For many, Valentine’s Day is a special day. For others, it’s a day to ignore or even revile. For florists, it’s a huge business day. With that in mind, We decided to capture the tweets in and around NYC yesterday to see what kinds of market insights we could gain from a top-level sifting.


1) Lunch time and dinner time are “rush” hours. Most people seem to get their deliveries of flowers around lunchtime and right afterwork. There’s also a small “midnight panic.” An enterprising florist might want to wait around for a big order like this one—“Where can I buy 100 roses on Rivington St. right now?”—sent at 1am Friday morning.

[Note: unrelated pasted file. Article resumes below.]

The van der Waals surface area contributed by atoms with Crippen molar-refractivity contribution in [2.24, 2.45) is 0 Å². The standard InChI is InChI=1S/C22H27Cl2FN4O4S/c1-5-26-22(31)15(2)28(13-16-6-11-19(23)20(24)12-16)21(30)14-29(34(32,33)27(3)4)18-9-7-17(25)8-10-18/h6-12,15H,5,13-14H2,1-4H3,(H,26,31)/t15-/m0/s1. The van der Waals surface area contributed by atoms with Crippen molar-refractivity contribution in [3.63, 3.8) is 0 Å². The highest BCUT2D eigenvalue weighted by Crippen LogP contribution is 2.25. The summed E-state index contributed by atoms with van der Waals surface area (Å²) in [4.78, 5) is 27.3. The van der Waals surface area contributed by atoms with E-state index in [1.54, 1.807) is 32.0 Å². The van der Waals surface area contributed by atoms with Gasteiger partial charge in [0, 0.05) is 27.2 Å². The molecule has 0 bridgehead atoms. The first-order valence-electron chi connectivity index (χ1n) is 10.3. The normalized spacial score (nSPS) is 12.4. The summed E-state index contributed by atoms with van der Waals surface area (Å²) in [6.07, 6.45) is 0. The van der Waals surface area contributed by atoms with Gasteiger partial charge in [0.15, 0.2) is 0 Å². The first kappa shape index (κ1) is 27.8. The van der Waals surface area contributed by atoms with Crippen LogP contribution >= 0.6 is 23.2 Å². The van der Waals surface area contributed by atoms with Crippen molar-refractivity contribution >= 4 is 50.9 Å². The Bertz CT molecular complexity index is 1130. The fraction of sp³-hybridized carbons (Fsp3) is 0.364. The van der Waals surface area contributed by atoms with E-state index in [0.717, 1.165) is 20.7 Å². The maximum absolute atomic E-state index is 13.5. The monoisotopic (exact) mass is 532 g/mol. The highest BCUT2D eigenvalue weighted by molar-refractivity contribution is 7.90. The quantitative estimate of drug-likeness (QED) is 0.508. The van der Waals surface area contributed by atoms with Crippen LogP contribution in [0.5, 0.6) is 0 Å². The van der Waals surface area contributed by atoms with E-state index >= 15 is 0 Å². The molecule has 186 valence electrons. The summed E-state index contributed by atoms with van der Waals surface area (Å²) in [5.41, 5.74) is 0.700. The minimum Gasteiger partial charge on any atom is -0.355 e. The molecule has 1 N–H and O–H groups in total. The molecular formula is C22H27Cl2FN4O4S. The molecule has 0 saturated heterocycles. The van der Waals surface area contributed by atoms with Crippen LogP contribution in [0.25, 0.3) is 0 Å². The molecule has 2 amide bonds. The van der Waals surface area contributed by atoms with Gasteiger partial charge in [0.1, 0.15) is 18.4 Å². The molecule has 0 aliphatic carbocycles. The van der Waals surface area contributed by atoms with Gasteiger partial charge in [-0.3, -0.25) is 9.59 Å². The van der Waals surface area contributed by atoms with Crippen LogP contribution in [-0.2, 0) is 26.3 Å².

2) Mostly, people receive roses, but not everyone likes them. Sifting through the data, you can glean some preference—“FYI I hate roses. Daisies are my favorite flowers ☺.” If you were to look at data from an area over a longer period of time, you could potentially learn a great deal to help micro-target the kinds of flowers you might try to sell in one neighborhood versus another.

3) Not everyone’s a poet. There are way too many “Roses are red, violets are blue…” poem variations being thrown around on Valentine’s Day, most of which fit into one or more of the following categories:

a. Terrible poets—a fair number don’t even get the ABCB formula right.

b. Traditionalists—most people opted to stick with the traditional “violets are blue” instead of “violets are XXX” and getting a little creative. I expected more creativity from a New York crowd.

c. Resentment—if you find yourself writing one of these poems on V-Day, odds are you harbor some resentment toward the day.